News

Movement marks largest exodus from student federation since 2009

Jane Lytvynenko | CUP Ottawa Bureau Chief

OTTAWA (CUP)—More than a dozen post-secondary institutions across Canada have begun a move to leave the Canadian Federation of Students (CFS), according to a media release.

The CFS has 83 members across the country; Ontario has the most members.

The release cites “lost traction in a number of provinces” as the reason for the movement. With 15 schools involved, this marks the largest exodus from the organization since 2009, when 13 schools wanted to leave the CFS.

Kwantlen Polytechnic University and Capilano University from B.C.; the University of Toronto Graduate Students’ Union, Ryerson University, York University, and Laurentian University from Ontario; and Dawson College from Quebec have confirmed they will apply to host a referendum.

To leave the CFS, members of a student union must collect a petition with signatures and present it to the CFS executive. Once the signatures are ratified, a date is set for the referendum to take place.

Ashleigh Ingle, spokesperson for Ontario, Central, and Eastern Canada, said other universities looking to defederate do not want to be revealed because they’re in the early stages of petitioning.

“There are large groups of students that are very dissatisfied with the way the CFS runs,” said Ingle, who was on the executive for the University of Toronto Graduate Students’ Union last year. “After a long time of multiple student unions trying to make the same reforms over and over again and seeing no results, we aren’t seeing that as a productive way forward anymore.”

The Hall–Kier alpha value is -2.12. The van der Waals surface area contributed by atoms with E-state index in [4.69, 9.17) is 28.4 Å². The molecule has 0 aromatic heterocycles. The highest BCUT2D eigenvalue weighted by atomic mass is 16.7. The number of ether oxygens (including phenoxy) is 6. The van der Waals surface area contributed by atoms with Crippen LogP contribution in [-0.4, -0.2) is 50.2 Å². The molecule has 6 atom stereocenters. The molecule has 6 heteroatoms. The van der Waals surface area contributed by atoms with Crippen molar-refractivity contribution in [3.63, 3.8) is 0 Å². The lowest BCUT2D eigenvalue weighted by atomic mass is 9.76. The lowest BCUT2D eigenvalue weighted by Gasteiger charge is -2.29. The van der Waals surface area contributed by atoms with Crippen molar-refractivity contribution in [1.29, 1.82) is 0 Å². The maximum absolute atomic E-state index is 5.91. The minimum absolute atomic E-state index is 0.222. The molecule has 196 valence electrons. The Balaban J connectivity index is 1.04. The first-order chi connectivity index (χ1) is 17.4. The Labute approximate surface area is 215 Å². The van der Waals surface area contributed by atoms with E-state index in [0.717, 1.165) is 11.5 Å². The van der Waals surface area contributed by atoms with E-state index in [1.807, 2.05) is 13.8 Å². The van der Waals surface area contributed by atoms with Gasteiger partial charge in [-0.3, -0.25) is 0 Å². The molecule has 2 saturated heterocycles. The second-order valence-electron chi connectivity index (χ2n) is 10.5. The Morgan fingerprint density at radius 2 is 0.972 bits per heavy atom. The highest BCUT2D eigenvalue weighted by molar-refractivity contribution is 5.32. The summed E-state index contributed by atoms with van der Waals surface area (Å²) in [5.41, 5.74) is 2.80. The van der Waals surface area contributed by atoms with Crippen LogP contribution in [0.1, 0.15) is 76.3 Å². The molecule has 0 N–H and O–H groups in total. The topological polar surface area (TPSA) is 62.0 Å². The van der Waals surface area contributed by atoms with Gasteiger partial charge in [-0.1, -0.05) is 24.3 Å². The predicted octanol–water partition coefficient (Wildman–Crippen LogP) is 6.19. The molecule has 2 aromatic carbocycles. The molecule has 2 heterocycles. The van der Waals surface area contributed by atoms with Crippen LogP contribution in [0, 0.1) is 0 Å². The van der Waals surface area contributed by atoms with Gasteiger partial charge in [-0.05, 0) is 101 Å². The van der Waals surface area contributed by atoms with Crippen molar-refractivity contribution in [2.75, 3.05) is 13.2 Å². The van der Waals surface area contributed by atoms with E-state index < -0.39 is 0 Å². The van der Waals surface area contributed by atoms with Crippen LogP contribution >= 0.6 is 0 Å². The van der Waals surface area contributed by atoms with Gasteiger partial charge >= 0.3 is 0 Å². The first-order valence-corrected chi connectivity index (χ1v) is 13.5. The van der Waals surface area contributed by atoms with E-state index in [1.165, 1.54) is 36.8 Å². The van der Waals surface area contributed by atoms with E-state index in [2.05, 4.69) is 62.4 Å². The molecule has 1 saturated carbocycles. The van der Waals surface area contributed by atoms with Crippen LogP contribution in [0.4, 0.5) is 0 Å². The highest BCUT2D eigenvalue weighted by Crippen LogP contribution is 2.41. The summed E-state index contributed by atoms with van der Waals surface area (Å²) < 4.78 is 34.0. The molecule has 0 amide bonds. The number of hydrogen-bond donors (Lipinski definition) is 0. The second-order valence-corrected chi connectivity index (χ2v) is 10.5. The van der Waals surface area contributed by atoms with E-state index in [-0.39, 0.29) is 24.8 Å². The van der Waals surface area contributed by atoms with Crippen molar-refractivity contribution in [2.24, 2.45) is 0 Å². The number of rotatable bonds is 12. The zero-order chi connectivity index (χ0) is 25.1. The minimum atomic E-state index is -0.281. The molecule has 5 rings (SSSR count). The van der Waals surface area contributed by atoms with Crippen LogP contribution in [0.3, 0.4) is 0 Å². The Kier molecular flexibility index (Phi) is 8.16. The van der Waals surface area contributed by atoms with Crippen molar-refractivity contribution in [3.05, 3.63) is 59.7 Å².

The Student Federation of the University of Ottawa is still a member of the CFS and has no intention of defederating, said SFUO president Anne-Marie Roy.

“We are going to continue focusing on the good work that the CFS does,” she said. “I haven’t heard of anybody petitioning on our campus for decertification, and for my part, I think we actually have a great relationship with the CFS. They’re incredibly supportive on a number of issues that we work on locally.”

Previously, the Dawson Student Union was the only member from the province of Quebec that had not mobilized against the CFS. Currently, the Concordia Student Union and Graduate Students’ Association at Concordia University and McGill University’s Post-Graduate Students’ Society are undergoing long legal battles with the CFS to recognize the results of their referendums and leave.

“You can’t be Canada without the province of Quebec,” said Nicholas Di Penna, the francophone spokesperson for the campaign and former director of external affairs for the Dawson Student Union. “They wouldn’t really be able to call themselves the CFS without the major province of Quebec.”

—with files from Kalina Laframboise and Spencer Van Dyk